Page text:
The Digital Britain report announced by Communications Minister Lord Carter promises a lot, especially when it comes to broadband connectivity as the government looks set to encourage the private sector to provide a 2mbps internet access to all UK households.
Acknowledging the fact that mainstream solutions - cable and ADSL - could not possibly help solve existing "broadband not-spots", Lord Carter has already confirmed that his team will be looking to talk with satellite communication service providers like Avanti Communications, to provide with alternative solutions.
Satellite technology constitute only one of the tools available to the incumbent companies to roll out a universal broadband service.
The problem though will be how to get private funds to pay for the deployment. In a time of great economic hardship, the government could yet have to rely again on some form of public/private initiative.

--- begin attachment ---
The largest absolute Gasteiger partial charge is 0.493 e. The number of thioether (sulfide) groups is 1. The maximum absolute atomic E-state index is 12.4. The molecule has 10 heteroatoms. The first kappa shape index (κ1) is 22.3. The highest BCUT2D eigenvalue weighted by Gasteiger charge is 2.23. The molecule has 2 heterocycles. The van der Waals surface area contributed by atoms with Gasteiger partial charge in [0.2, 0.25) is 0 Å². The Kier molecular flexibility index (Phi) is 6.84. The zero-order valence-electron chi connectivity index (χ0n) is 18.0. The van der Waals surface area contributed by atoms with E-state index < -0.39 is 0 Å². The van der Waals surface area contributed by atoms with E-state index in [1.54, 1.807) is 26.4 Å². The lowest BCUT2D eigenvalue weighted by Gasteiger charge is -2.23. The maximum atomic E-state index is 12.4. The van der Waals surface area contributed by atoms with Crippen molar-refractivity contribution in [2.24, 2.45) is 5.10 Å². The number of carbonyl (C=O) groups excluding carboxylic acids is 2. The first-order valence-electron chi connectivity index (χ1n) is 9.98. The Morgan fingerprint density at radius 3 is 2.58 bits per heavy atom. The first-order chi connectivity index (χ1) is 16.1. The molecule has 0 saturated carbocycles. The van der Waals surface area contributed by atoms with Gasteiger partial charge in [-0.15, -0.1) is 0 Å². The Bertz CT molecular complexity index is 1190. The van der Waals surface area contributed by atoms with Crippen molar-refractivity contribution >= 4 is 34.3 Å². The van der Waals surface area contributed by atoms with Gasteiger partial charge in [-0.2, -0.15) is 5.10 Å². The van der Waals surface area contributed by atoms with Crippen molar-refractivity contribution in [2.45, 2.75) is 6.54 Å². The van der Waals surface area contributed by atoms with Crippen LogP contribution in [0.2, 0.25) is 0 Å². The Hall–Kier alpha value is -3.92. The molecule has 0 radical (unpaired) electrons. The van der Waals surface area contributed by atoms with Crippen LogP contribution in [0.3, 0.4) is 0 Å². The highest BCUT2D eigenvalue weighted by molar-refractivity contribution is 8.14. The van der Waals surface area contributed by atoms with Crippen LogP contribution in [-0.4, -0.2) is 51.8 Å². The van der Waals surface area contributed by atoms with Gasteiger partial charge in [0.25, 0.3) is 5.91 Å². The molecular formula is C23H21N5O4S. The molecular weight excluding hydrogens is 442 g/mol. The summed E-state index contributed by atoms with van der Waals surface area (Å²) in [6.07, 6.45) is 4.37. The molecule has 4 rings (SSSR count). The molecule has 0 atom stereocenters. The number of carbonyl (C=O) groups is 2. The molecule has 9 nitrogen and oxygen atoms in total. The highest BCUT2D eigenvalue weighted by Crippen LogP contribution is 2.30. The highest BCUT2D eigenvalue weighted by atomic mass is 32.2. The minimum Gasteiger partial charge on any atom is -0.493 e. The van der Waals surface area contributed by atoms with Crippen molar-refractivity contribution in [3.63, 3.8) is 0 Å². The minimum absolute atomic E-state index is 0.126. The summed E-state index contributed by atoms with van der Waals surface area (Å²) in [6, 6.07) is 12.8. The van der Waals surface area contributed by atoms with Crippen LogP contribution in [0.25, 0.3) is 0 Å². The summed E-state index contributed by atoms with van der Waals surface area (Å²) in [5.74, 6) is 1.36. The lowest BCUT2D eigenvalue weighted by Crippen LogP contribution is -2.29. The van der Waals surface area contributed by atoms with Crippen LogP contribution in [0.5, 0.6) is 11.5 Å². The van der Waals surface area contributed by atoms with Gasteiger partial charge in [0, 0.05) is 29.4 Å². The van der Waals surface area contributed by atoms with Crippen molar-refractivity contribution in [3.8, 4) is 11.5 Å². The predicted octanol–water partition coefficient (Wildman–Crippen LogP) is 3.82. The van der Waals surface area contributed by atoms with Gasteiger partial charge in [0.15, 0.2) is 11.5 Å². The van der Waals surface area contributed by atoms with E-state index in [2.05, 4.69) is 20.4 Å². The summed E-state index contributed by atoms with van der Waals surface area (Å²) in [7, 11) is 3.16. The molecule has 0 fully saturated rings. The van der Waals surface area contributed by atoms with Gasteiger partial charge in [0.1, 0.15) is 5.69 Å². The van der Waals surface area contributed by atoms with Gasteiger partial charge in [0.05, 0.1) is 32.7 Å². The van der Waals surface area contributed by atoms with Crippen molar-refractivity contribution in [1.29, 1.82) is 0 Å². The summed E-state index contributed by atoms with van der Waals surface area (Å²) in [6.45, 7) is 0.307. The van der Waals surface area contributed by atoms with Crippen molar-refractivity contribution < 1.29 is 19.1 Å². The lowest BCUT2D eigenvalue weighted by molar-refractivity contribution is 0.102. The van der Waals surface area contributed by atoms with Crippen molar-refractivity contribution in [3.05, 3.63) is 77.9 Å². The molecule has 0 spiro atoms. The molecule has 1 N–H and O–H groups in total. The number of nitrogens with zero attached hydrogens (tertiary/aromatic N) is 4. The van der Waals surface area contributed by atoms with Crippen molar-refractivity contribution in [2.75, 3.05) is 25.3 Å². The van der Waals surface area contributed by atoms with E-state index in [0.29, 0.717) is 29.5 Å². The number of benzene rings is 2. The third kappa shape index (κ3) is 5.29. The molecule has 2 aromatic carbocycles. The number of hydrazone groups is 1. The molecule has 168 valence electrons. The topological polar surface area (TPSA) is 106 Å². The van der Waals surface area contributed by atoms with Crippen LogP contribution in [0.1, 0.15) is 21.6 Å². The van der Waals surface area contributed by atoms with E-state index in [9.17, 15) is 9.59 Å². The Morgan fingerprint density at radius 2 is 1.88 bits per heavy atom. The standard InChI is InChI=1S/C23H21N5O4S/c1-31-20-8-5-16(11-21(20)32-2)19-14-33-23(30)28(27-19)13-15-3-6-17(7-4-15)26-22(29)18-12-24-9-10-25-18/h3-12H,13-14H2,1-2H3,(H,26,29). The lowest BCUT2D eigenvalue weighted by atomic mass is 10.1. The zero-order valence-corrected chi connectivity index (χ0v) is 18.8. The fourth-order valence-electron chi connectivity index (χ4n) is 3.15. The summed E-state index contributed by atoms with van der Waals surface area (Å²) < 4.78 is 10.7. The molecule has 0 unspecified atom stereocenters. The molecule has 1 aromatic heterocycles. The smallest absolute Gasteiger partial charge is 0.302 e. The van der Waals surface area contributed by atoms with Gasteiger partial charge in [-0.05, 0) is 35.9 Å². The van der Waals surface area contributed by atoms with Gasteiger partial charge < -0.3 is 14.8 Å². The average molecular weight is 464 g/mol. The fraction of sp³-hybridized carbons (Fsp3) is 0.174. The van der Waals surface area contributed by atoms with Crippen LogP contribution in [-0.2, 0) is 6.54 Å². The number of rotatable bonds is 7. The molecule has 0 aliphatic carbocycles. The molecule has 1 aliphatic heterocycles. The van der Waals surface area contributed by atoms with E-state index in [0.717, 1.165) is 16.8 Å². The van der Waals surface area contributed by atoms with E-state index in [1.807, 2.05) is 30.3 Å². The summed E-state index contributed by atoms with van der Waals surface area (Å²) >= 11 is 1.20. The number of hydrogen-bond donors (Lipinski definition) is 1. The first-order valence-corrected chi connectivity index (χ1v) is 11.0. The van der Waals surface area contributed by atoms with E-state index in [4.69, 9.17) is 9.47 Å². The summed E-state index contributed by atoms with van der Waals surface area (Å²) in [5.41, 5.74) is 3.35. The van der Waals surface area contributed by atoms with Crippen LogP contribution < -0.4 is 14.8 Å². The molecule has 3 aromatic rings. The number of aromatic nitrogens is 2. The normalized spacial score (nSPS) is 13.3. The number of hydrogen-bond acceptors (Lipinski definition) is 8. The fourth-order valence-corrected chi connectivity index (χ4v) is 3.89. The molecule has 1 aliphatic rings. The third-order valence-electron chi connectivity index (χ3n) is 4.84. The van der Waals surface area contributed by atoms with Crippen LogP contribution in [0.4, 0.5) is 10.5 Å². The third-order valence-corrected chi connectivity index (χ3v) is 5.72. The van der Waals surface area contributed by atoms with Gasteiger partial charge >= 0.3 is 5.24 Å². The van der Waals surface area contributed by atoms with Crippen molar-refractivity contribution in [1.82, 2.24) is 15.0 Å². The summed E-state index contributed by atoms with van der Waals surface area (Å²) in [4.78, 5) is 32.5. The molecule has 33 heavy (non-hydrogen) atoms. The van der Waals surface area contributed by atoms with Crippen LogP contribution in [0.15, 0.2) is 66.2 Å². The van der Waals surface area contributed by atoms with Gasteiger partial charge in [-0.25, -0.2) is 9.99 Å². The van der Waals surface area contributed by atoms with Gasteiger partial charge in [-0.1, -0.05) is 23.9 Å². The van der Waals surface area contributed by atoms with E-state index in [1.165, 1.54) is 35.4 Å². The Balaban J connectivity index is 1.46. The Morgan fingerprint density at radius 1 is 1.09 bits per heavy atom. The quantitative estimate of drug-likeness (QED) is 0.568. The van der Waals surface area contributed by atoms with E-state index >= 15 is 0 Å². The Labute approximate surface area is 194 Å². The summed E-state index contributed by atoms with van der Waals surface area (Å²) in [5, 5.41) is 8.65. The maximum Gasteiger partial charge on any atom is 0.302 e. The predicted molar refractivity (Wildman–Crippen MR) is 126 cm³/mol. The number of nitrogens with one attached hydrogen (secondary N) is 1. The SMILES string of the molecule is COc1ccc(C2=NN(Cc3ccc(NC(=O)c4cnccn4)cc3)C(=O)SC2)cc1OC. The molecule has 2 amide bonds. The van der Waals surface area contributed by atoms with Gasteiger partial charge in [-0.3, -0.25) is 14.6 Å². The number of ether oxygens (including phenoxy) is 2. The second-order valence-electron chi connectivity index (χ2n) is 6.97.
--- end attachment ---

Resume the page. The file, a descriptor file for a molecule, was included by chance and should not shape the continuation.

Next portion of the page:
BT has already argued that, the obligation to provide a phone line to everyone in the country could cost it well over £700 million over the next decade, putting it an economic disadvantage compared to its rivals like Virgin Media.
Instead, wireless mobile broadband, using either existing mobile phone networks, could be the answer to not-spots. BT is rumoured to be considering a strategic joint-venture with T-Mobile and 3 Network, which could potentially help it reaching out for those left out.
But BT still has its own plans to follow like rolling out the 20CN next generation network and fending off assaults from competitors like Sky or Carphone Warehouse which are using BT's own copper lines to take on the telecommunications giant.
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One aspect that the report failed to cover is access to high speed broadband. The report mentions that all of the 27 million UK households should be able to have a "lowest common denominator" broadband speed even if it is rumoured to cost as much as £3.5 billion. Good but not good enough though. Other countries like France or Japan, will be looking down on us.